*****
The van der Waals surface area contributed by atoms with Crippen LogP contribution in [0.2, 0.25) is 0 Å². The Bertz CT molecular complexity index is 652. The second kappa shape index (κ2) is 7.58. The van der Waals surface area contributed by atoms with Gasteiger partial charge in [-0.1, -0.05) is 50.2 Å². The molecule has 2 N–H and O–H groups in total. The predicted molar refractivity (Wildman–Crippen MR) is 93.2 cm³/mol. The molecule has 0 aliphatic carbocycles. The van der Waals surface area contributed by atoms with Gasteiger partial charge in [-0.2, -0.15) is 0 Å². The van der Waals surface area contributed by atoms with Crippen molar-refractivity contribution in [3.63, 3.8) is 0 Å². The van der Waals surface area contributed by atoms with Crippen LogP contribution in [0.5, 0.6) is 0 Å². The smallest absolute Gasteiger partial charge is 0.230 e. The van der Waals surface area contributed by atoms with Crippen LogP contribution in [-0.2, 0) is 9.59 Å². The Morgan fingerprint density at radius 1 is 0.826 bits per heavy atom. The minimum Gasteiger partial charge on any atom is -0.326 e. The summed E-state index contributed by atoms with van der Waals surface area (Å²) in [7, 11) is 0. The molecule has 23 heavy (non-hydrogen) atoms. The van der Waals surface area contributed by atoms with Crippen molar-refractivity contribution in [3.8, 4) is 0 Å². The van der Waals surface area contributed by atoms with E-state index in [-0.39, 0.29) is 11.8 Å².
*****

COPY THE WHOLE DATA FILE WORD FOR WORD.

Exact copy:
The van der Waals surface area contributed by atoms with Crippen LogP contribution in [0.2, 0.25) is 0 Å². The Bertz CT molecular complexity index is 652. The second kappa shape index (κ2) is 7.58. The van der Waals surface area contributed by atoms with Gasteiger partial charge in [-0.1, -0.05) is 50.2 Å². The molecule has 2 N–H and O–H groups in total. The predicted molar refractivity (Wildman–Crippen MR) is 93.2 cm³/mol. The molecule has 0 aliphatic carbocycles. The van der Waals surface area contributed by atoms with Gasteiger partial charge in [-0.2, -0.15) is 0 Å². The van der Waals surface area contributed by atoms with Crippen molar-refractivity contribution in [3.63, 3.8) is 0 Å². The van der Waals surface area contributed by atoms with Crippen LogP contribution in [0.5, 0.6) is 0 Å². The smallest absolute Gasteiger partial charge is 0.230 e. The van der Waals surface area contributed by atoms with Crippen LogP contribution in [-0.2, 0) is 9.59 Å². The Morgan fingerprint density at radius 1 is 0.826 bits per heavy atom. The minimum Gasteiger partial charge on any atom is -0.326 e. The summed E-state index contributed by atoms with van der Waals surface area (Å²) in [7, 11) is 0. The molecule has 23 heavy (non-hydrogen) atoms. The van der Waals surface area contributed by atoms with Crippen molar-refractivity contribution in [3.8, 4) is 0 Å². The van der Waals surface area contributed by atoms with E-state index in [-0.39, 0.29) is 11.8 Å².